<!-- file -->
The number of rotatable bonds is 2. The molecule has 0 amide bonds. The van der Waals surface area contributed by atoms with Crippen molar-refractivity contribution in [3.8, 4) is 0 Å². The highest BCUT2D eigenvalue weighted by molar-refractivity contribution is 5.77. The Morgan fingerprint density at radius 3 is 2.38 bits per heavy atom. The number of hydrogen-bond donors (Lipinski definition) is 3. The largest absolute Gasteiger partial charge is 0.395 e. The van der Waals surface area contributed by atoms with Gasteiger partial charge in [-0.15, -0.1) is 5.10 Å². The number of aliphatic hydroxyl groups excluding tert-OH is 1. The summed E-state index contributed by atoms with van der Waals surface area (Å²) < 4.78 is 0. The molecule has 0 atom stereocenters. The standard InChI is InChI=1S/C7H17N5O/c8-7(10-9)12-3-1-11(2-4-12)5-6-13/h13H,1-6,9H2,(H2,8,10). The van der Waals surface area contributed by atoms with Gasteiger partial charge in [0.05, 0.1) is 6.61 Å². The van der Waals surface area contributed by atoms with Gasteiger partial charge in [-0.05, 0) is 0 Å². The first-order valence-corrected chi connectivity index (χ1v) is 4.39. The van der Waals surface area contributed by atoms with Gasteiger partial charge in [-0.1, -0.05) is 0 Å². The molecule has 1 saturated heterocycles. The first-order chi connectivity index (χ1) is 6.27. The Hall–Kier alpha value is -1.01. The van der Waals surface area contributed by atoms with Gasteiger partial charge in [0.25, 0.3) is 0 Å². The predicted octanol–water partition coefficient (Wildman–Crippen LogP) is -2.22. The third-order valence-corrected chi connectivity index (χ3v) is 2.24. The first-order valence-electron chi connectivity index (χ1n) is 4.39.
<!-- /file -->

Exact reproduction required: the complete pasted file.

The number of rotatable bonds is 2. The molecule has 0 amide bonds. The van der Waals surface area contributed by atoms with Crippen molar-refractivity contribution in [3.8, 4) is 0 Å². The highest BCUT2D eigenvalue weighted by molar-refractivity contribution is 5.77. The Morgan fingerprint density at radius 3 is 2.38 bits per heavy atom. The number of hydrogen-bond donors (Lipinski definition) is 3. The largest absolute Gasteiger partial charge is 0.395 e. The van der Waals surface area contributed by atoms with Gasteiger partial charge in [-0.15, -0.1) is 5.10 Å². The number of aliphatic hydroxyl groups excluding tert-OH is 1. The summed E-state index contributed by atoms with van der Waals surface area (Å²) < 4.78 is 0. The molecule has 0 atom stereocenters. The standard InChI is InChI=1S/C7H17N5O/c8-7(10-9)12-3-1-11(2-4-12)5-6-13/h13H,1-6,9H2,(H2,8,10). The van der Waals surface area contributed by atoms with Gasteiger partial charge in [0.05, 0.1) is 6.61 Å². The van der Waals surface area contributed by atoms with Gasteiger partial charge in [-0.05, 0) is 0 Å². The first-order valence-corrected chi connectivity index (χ1v) is 4.39. The van der Waals surface area contributed by atoms with Gasteiger partial charge in [-0.1, -0.05) is 0 Å². The molecule has 1 saturated heterocycles. The first-order chi connectivity index (χ1) is 6.27. The Hall–Kier alpha value is -1.01. The van der Waals surface area contributed by atoms with Gasteiger partial charge in [0.25, 0.3) is 0 Å². The predicted octanol–water partition coefficient (Wildman–Crippen LogP) is -2.22. The third-order valence-corrected chi connectivity index (χ3v) is 2.24. The first-order valence-electron chi connectivity index (χ1n) is 4.39.